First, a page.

In 2016, Californians paid $422.7 billion in taxes to the Internal Revenue Service. This amount broadly includes individual income taxes, unemployment insurance taxes, business taxes, as well as estate, gift, and excise taxes. This information can be downloaded and reviewed from the IRS Data Book for 2016.
California as usual paid more federal taxes in 2016 than any other state in the Union. It also received more dollars in federal spending than any other state. Both of these points make sense considering California is the most populous state in the Union. Although California ranks first in the sheer amount of federal tax dollars received, on a per capita basis California ranks 36/60 (including U.S. territories) — at $7,373 federal dollars per Californian.
In terms of how much the federal government spent in California in 2016 – a combination of Social Security payments, payments for veterans, farms, sole proprietors, federal contractors, small business loans, insurance, assistance to state and local governments, medicaid, medicare, local school districts, public and private universities, research, student aid, social services, and other types of federal spending representing just 8% of the total — California received $289.4 billion, according to data available at the new beta version of USAspending.gov.
That represents a loss of $133.3 billion dollars. In other words, California paid over $133 billion more to the federal government than it received in 2016. In the interest of fairness, the $289.4 billion in spending in California does not include salaries and benefits of federal employees located in California, nor does it include other costs associated with running the federal government nationwide — a figure that represents 21% of the entire $3.85 trillion federal budget, or approximately $808.5 billion across all fifty states and U.S. territories.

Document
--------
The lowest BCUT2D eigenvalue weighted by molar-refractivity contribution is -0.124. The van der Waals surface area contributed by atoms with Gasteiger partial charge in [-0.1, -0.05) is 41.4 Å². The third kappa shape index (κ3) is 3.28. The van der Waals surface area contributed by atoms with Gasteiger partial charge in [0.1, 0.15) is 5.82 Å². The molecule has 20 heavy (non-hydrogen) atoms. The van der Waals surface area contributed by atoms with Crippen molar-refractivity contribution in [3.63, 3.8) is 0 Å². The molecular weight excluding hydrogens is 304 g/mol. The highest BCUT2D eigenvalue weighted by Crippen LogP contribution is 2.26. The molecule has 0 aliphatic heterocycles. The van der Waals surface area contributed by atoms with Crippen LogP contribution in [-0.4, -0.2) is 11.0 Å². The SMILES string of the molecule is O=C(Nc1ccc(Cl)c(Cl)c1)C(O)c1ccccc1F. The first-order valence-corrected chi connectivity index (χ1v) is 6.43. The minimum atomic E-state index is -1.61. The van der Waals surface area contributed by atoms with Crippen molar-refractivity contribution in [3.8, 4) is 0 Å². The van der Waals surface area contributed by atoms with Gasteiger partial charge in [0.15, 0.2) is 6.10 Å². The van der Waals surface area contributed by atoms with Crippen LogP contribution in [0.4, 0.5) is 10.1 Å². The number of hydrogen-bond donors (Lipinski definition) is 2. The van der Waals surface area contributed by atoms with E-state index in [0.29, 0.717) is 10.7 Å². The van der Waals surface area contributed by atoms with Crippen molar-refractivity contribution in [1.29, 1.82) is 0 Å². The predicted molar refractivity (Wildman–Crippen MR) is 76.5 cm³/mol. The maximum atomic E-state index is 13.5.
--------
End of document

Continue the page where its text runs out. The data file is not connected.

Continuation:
According to Governing Magazine, “the nation’s leading media platform covering politics, policy and management for state and local government leaders,” California had 141,158 federal employees as of December, 2016, excluding postal service workers, and an additional 190,160 active duty and reserve U.S. military personnel. Perhaps the $133.3 billion in taxes California lost last year can be reconciled by accounting for federal salaries? Perhaps if the average federal salary were $402,719 a year. According to the U.S. Bureau of Economic Analysis, though, the average federal salary in 2016 was much less — $80,384 a year (navigate to Table 6.6D here if the link doesn’t work)
If we apply the average federal salary to the federal employee population in California of 141,158, that amounts to an additional $11.3 billion in federal spending in California. Meanwhile, according to the Defense Spending by State report by the Office of Economic Adjustment, the total payroll for defense personnel in California was $14.6 billion. You can download their snazzy state-by-state defense spending analysis PDF here. Combined, $11.3 billion for federal civilian workers and $14.6 for defense personnel, we can estimate federal salaries in California to be about $26 billion — let’s just say $30 billion a year.
The bottom line is California paid about $103 billion more in federal taxes than we received in federal funding in 2016 alone, and as a reminder, that federal funding includes Social Security payments, payments for veterans, farmers, sole proprietors, federal contractors, small business loans, insurance, assistance to state and local governments, medicaid, medicare, money for local school districts, funding for public and private universities, research grants, student aid programs like the Pell Grant, social services, and… salaries for federal civilian workers and defense personnel.
What does that mean? It means with all the taxes you currently pay to California and all the taxes you currently pay to the IRS, we would have enough to continue paying for every state government service, agency, job, program, grant, and salary, and start paying for everything the federal government pays for in California, and still have an extra $100 billion, for say, establishing a universal healthcare program, creating a debt-free college program, and building a military — or all three of them because the estimated cost of those three budget items is, ironically, about $100 billion annually.